Analysis

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Last Updated September 5, 2023.

Exit the King by Eugene Ionesco is a meditation on life and death, and how power is just a social construct, or a man-made illusion, perhaps even a delusion. The king is inept and his authority is dependent exclusively on the title and designation he was born into.

When the king's health deteriorates, his entourage leaves him, showing him that he only wielded his power over others because they depended on him. When he was no longer dependable, his entourage abandons him. It also illustrates the fragile nature of the king-subject dynamic: the king is only powerful when he has subjects to reign over, just as a slave master's power is linked to obedient slaves.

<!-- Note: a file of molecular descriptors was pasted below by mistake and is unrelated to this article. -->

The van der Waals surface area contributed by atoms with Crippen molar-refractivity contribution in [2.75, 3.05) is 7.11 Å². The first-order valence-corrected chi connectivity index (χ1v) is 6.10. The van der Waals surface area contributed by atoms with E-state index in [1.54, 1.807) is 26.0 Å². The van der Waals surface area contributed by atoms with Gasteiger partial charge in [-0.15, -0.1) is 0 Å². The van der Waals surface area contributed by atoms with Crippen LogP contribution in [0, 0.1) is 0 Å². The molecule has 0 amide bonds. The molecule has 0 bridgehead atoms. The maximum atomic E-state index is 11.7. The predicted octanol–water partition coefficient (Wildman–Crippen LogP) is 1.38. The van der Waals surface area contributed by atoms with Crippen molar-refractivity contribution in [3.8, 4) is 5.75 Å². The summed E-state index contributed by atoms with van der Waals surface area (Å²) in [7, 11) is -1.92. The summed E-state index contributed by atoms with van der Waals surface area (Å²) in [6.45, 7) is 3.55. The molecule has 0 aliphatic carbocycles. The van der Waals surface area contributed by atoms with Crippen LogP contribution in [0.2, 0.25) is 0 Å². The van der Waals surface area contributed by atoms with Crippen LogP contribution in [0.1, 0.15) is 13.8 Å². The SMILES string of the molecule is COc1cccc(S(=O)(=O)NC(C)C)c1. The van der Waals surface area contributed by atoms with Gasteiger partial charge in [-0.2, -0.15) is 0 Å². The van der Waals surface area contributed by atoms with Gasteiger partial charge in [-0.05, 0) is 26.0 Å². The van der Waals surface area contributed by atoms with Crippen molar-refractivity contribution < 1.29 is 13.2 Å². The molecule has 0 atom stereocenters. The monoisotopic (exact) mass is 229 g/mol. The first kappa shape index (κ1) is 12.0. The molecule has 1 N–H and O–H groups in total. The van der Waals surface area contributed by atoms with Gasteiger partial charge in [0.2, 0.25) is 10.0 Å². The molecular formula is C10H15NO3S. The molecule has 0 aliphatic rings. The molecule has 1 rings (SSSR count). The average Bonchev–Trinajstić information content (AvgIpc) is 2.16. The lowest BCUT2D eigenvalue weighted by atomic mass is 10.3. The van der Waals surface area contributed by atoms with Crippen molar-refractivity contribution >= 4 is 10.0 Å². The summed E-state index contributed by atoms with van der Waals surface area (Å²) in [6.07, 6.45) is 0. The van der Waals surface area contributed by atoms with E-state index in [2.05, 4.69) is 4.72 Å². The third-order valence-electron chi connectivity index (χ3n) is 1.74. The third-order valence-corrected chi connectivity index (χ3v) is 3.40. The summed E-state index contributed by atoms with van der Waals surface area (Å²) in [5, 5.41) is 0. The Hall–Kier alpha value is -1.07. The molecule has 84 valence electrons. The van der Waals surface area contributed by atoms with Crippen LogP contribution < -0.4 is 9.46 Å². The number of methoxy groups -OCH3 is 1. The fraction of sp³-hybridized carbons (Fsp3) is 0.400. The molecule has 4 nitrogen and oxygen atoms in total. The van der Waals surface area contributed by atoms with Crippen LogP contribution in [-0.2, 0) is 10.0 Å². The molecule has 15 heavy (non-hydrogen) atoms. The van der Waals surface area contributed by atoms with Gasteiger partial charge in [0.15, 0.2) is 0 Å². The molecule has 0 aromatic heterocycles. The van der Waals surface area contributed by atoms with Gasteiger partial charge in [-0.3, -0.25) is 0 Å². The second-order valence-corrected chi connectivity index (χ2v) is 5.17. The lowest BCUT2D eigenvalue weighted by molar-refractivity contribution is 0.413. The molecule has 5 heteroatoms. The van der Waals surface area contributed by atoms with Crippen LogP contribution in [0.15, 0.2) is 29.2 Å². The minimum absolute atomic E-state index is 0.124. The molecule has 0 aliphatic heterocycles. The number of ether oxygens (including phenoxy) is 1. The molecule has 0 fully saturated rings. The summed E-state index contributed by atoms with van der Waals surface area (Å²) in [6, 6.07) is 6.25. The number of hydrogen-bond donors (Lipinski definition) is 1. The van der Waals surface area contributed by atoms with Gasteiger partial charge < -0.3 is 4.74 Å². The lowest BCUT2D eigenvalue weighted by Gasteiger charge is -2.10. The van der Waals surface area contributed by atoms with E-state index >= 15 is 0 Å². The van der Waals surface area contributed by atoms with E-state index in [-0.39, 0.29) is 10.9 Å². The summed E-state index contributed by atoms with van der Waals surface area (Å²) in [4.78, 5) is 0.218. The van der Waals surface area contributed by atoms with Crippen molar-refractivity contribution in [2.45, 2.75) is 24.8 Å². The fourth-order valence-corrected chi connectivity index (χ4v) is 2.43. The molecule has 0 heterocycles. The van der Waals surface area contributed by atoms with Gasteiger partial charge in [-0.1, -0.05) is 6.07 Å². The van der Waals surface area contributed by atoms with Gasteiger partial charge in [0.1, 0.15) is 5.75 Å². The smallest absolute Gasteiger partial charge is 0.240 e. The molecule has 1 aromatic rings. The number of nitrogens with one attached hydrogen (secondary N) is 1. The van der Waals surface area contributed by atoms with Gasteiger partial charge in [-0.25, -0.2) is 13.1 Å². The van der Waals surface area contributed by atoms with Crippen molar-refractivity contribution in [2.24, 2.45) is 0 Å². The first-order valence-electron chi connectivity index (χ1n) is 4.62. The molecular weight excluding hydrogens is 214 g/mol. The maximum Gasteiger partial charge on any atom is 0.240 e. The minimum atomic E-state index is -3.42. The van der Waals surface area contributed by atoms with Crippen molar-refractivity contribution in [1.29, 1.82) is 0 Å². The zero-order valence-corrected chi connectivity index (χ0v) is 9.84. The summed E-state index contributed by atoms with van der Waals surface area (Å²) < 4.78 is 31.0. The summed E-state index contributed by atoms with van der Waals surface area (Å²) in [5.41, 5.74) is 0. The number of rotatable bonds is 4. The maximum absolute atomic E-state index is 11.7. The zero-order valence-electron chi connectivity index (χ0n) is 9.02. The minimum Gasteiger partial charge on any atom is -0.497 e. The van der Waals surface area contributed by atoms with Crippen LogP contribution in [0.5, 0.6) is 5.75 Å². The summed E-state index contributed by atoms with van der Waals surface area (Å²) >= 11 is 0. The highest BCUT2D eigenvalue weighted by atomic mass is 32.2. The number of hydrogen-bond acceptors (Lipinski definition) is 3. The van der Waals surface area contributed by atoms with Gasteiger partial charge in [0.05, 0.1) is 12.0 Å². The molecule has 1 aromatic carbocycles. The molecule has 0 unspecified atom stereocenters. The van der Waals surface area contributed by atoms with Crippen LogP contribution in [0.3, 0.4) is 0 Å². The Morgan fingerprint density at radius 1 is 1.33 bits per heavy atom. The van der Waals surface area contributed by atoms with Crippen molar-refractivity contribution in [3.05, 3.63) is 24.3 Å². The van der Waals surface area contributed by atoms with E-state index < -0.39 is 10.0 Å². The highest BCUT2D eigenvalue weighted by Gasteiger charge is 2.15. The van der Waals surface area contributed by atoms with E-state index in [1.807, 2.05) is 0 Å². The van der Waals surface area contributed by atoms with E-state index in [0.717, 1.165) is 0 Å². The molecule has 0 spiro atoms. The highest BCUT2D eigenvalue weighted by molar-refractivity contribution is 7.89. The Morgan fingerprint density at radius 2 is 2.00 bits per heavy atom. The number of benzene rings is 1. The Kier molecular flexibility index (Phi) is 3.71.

His kingdom is a failure and its gradual fall from grace parallels the king's own life. His two wives—Queen Marguerite and Queen Marie—represent reality and illusion, respectively. Queen Marguerite and the king's trusted physician tell him the facts of his medical condition, but Queen Marie tries to shield him from the truth by convincing him that he will be fine.

The latter's attempts leads to the king's initial denial regarding his impending demise. However, he realizes that like his crumbling empire, he will soon die. In the end, the king is completely alone, illustrating the solitary nature of death.

Since monarchy is based on man-made ideas of social and political hierarchy, and an empire—or even a society or civilization—is composed of social constructs, the world symbolically dies with the king. After all, the king is supposed to represent a divine entity on Earth, and when a deity dies, so does the universe it has created. However, in actuality life moves on after a king's death, thus reiterating that a king's accomplishments and power are nothing but illusions.

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